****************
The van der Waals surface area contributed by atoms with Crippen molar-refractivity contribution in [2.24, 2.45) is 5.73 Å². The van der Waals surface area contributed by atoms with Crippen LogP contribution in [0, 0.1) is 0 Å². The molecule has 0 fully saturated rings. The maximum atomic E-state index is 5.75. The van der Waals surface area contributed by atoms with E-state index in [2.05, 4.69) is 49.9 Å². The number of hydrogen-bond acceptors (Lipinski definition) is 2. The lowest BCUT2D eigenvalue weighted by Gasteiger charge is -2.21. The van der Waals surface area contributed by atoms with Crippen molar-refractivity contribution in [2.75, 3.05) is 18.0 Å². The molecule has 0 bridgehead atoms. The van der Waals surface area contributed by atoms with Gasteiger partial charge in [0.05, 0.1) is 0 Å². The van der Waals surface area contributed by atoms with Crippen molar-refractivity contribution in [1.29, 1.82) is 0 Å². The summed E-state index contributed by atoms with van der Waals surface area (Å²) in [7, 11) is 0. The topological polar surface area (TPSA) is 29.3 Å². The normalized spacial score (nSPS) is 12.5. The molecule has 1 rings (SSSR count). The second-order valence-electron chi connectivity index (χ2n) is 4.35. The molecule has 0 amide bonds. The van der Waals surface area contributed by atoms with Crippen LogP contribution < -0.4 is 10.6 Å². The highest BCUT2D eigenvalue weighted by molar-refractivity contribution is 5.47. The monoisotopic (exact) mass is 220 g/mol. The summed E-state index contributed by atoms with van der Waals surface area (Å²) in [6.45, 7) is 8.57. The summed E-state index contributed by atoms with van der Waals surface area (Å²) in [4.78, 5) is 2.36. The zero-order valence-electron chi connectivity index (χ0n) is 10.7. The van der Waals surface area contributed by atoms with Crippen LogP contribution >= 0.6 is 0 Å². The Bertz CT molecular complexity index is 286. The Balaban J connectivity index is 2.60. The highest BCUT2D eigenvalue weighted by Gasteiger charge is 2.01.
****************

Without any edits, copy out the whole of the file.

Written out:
The van der Waals surface area contributed by atoms with Crippen molar-refractivity contribution in [2.24, 2.45) is 5.73 Å². The van der Waals surface area contributed by atoms with Crippen LogP contribution in [0, 0.1) is 0 Å². The molecule has 0 fully saturated rings. The maximum atomic E-state index is 5.75. The van der Waals surface area contributed by atoms with E-state index in [2.05, 4.69) is 49.9 Å². The number of hydrogen-bond acceptors (Lipinski definition) is 2. The lowest BCUT2D eigenvalue weighted by Gasteiger charge is -2.21. The van der Waals surface area contributed by atoms with Crippen molar-refractivity contribution in [2.75, 3.05) is 18.0 Å². The molecule has 0 bridgehead atoms. The van der Waals surface area contributed by atoms with Gasteiger partial charge in [0.05, 0.1) is 0 Å². The van der Waals surface area contributed by atoms with Crippen molar-refractivity contribution in [1.29, 1.82) is 0 Å². The summed E-state index contributed by atoms with van der Waals surface area (Å²) in [7, 11) is 0. The topological polar surface area (TPSA) is 29.3 Å². The normalized spacial score (nSPS) is 12.5. The molecule has 1 rings (SSSR count). The second-order valence-electron chi connectivity index (χ2n) is 4.35. The molecule has 0 amide bonds. The van der Waals surface area contributed by atoms with Crippen LogP contribution < -0.4 is 10.6 Å². The highest BCUT2D eigenvalue weighted by molar-refractivity contribution is 5.47. The monoisotopic (exact) mass is 220 g/mol. The summed E-state index contributed by atoms with van der Waals surface area (Å²) in [6.45, 7) is 8.57. The summed E-state index contributed by atoms with van der Waals surface area (Å²) in [4.78, 5) is 2.36. The zero-order valence-electron chi connectivity index (χ0n) is 10.7. The van der Waals surface area contributed by atoms with Crippen LogP contribution >= 0.6 is 0 Å². The Bertz CT molecular complexity index is 286. The Balaban J connectivity index is 2.60. The highest BCUT2D eigenvalue weighted by Gasteiger charge is 2.01.